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Missoula Measures - Youth Delinquency

Why this topic?

Youth delinquency includes theft, runaways, assault, obstructing justice, disorderly conduct, trespass, ungovernable, weapons, burglary, illegal possession, drug offenses, curfew violations, criminal mischief, and more — activities that worry almost all of us in our own or anybody’s kids. We want to see fewer of these behaviors, fewer severe incidents, and fewer kids following a path that gets them into worse trouble. In Missoula, District Court judges have given Youth Court the authority to handle any youth charges. Most cases are received as a referral from law enforcement as the result of a citation being issued to the child. However, they also accept referrals from school, parents, and youth themselves. Citations are reviewed, a probation officer is assigned, and an intake hearing is held with the officer, the youth, and the parents.

We realize that the justice system isn’t the only arena where we find troubled youth. We are unable in this measure to address important concerns such as foster care, other out-of-home placement, and severely emotionally disturbed young people.

How are we doing?

Much juvenile offending is not reported. Some of the numbers reflect enforcement priorities. Often the juvenile justice system is called upon to intervene toward the end of offending careers, when the crime reduction potential is much lower. In an average year, about one-third are youth with more than one referral. It is important to remember that less than 5% of numbers reflect dangerous, chronic offenders who present a serious threat to public safety. But many Missoula officials are concerned about rising numbers and are especially concerned about increases in more violent crimes and crimes involving guns.


Graph showing number of youth court intake hearings over time.

Source: Youth Court

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Related Data

Alcohol, other drugs, & crime

The more seriously involved a youth is with alcohol or other drugs, the more likely that juvenile is to be involved in delinquency. 1990 Drugs and Violence: Causes, Correlates, and Consequences An MIP is a minor in possession of alcohol.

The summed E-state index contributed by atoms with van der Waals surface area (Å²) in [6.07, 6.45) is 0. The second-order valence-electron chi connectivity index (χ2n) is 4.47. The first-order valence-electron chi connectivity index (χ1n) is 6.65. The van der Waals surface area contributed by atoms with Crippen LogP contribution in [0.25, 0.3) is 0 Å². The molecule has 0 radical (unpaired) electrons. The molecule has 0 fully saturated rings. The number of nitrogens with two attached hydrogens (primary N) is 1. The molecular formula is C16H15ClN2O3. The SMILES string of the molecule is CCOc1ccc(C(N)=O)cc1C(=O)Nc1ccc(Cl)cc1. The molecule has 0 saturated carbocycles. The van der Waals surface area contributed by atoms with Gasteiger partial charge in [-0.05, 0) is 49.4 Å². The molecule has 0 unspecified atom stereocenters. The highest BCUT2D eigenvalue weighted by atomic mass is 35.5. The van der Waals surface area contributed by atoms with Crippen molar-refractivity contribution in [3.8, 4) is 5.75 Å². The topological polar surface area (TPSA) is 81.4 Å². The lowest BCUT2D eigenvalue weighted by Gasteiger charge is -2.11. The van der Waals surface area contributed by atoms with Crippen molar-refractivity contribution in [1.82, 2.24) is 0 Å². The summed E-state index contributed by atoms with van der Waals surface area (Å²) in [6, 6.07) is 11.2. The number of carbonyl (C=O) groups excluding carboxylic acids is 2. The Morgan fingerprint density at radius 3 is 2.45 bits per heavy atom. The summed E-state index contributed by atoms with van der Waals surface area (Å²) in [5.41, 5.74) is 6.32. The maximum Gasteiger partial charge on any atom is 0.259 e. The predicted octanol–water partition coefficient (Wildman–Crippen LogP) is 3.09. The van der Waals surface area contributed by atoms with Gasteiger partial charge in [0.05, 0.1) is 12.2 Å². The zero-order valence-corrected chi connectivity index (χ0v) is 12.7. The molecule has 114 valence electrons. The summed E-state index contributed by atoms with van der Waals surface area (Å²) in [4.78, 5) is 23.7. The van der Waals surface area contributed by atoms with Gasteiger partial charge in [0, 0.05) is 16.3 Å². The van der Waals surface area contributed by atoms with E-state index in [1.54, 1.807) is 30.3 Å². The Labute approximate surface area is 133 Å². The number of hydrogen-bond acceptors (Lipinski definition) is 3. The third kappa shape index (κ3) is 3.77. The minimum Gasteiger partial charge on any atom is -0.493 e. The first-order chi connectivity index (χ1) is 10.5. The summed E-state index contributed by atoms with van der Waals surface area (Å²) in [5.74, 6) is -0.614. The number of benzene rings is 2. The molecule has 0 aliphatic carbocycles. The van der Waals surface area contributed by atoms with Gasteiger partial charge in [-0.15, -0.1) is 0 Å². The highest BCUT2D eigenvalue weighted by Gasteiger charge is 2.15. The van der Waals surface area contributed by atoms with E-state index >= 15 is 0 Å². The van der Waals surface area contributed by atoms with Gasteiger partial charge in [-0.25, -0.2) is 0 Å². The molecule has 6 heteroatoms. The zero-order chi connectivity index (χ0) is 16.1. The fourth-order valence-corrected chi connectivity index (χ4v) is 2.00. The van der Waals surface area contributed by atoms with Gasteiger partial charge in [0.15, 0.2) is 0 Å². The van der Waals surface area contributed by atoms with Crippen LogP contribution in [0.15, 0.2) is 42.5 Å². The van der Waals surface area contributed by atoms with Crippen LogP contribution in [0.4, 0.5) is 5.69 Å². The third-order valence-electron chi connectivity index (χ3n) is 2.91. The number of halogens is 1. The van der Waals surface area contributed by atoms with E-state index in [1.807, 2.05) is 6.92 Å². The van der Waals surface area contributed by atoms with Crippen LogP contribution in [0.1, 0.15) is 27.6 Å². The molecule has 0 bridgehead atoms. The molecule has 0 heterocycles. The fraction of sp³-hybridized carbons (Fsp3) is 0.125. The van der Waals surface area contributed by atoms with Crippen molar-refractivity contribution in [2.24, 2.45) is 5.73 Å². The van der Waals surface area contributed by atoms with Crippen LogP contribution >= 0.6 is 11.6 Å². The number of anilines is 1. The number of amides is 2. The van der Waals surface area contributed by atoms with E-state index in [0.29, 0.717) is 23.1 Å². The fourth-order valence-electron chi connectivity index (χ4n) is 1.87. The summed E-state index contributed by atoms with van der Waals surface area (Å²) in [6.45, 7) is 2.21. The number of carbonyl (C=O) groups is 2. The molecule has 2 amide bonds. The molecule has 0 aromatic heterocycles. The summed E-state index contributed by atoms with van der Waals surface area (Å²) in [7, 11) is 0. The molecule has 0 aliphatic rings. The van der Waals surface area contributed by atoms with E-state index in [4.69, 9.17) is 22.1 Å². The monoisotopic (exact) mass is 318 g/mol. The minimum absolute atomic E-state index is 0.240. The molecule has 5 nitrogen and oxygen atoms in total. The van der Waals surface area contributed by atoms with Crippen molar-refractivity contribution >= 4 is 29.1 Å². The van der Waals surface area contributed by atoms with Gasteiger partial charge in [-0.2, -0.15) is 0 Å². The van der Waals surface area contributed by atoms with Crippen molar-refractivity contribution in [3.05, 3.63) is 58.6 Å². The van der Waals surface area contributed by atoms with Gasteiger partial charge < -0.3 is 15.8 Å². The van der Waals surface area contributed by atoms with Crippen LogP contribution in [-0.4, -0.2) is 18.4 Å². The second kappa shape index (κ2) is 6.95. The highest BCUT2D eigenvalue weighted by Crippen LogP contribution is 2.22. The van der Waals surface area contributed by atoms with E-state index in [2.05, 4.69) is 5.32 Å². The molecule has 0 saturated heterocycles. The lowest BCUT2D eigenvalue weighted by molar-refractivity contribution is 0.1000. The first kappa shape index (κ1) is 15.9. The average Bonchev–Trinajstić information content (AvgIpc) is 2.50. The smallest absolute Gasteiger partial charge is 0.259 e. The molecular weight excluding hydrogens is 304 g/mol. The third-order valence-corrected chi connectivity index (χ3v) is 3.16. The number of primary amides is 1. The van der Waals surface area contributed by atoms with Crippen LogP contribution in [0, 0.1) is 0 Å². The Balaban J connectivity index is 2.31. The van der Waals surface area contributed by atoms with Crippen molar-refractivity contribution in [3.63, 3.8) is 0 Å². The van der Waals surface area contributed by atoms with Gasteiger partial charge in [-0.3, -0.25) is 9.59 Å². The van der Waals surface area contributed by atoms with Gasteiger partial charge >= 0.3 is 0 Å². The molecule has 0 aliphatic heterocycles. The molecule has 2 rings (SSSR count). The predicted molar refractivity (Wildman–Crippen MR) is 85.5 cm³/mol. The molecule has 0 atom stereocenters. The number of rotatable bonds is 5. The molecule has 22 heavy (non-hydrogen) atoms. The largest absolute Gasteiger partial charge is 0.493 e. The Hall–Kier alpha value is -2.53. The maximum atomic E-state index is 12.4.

graph minors in possession of alcohol arrests thru 2010

graph Missoula Youth Court drug offenses 2001-2010

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Brief Background

Missoula County youth offenses
  2001 2002 2003 2004 2005 2006 2007 2008 2009 2010
Crimes against persons 189 156 147 212 147 121 151 176 151 164
Crimes against property 551 549 591 553 431 367 448 394 436 440
Drug offenses 116 167 160 138 97 57 80 38 51 55
Offenses against public administration 261 227 305 243 231 233 271 243 67 74
Offenses against public order 97 90 117 173 151 110 137 129 129 136
Other offenses 22 24 22 11 62 57 3 3 185 156
Status offenses (runaway, truancy, etc.) 647 563 528 501 417 386 654 596 720 434

Montana Board of Crime Control

Felony Referrals

Depending on a number of factors (such as the level of the offense, or a chronic troubled history with youth court), sometimes felony charges are filed and youths are taken before a District Court judge.

Graph showing percent of youth court intakes referred to District Court.

Roughly one-half of all felony charges are not filed with District Court. (Youth Court)


Related Measures


Related Websites

Montana Board of Crime Control - county and state data on youth crimes.

National Criminal Justice Reference Service - (NCJRS) an extensive source for information on criminal and juvenile justice.

Centers for Disease Control - Youth Violence


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